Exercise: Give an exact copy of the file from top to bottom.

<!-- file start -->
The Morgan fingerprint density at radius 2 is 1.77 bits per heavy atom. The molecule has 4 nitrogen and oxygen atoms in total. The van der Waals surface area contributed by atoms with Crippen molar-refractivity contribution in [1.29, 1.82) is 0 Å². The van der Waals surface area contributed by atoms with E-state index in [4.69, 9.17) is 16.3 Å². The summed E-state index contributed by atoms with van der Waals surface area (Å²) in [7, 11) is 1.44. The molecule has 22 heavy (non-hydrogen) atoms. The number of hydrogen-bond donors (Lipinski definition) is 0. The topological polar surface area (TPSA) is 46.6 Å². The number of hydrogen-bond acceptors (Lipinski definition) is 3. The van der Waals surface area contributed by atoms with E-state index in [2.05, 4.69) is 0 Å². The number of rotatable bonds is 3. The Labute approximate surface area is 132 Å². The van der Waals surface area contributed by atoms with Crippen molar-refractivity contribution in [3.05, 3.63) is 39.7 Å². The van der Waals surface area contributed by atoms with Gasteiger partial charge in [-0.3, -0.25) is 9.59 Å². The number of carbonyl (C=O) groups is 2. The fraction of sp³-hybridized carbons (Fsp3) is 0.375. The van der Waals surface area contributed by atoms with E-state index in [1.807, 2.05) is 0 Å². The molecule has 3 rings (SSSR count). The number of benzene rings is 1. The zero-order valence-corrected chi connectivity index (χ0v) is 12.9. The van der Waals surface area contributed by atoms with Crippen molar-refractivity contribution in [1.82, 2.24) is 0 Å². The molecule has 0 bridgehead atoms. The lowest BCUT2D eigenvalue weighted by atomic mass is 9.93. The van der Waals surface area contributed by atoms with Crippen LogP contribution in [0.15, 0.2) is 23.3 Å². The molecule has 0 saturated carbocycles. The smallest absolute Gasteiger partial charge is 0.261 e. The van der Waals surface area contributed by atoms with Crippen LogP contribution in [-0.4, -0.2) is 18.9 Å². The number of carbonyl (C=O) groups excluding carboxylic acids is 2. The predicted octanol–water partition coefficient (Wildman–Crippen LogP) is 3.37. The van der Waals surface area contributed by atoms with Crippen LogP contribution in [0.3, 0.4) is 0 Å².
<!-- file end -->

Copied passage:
The Morgan fingerprint density at radius 2 is 1.77 bits per heavy atom. The molecule has 4 nitrogen and oxygen atoms in total. The van der Waals surface area contributed by atoms with Crippen molar-refractivity contribution in [1.29, 1.82) is 0 Å². The van der Waals surface area contributed by atoms with E-state index in [4.69, 9.17) is 16.3 Å². The summed E-state index contributed by atoms with van der Waals surface area (Å²) in [7, 11) is 1.44. The molecule has 22 heavy (non-hydrogen) atoms. The number of hydrogen-bond donors (Lipinski definition) is 0. The topological polar surface area (TPSA) is 46.6 Å². The number of hydrogen-bond acceptors (Lipinski definition) is 3. The van der Waals surface area contributed by atoms with E-state index in [2.05, 4.69) is 0 Å². The number of rotatable bonds is 3. The Labute approximate surface area is 132 Å². The van der Waals surface area contributed by atoms with Crippen molar-refractivity contribution in [3.05, 3.63) is 39.7 Å². The van der Waals surface area contributed by atoms with Gasteiger partial charge in [-0.3, -0.25) is 9.59 Å². The number of carbonyl (C=O) groups is 2. The fraction of sp³-hybridized carbons (Fsp3) is 0.375. The van der Waals surface area contributed by atoms with E-state index in [1.807, 2.05) is 0 Å². The molecule has 3 rings (SSSR count). The number of benzene rings is 1. The zero-order valence-corrected chi connectivity index (χ0v) is 12.9. The van der Waals surface area contributed by atoms with Crippen molar-refractivity contribution in [1.82, 2.24) is 0 Å². The molecule has 0 bridgehead atoms. The lowest BCUT2D eigenvalue weighted by atomic mass is 9.93. The van der Waals surface area contributed by atoms with Crippen LogP contribution in [0.15, 0.2) is 23.3 Å². The molecule has 0 saturated carbocycles. The smallest absolute Gasteiger partial charge is 0.261 e. The van der Waals surface area contributed by atoms with Crippen LogP contribution in [-0.4, -0.2) is 18.9 Å². The number of carbonyl (C=O) groups excluding carboxylic acids is 2. The predicted octanol–water partition coefficient (Wildman–Crippen LogP) is 3.37. The van der Waals surface area contributed by atoms with Crippen LogP contribution in [0.3, 0.4) is 0 Å².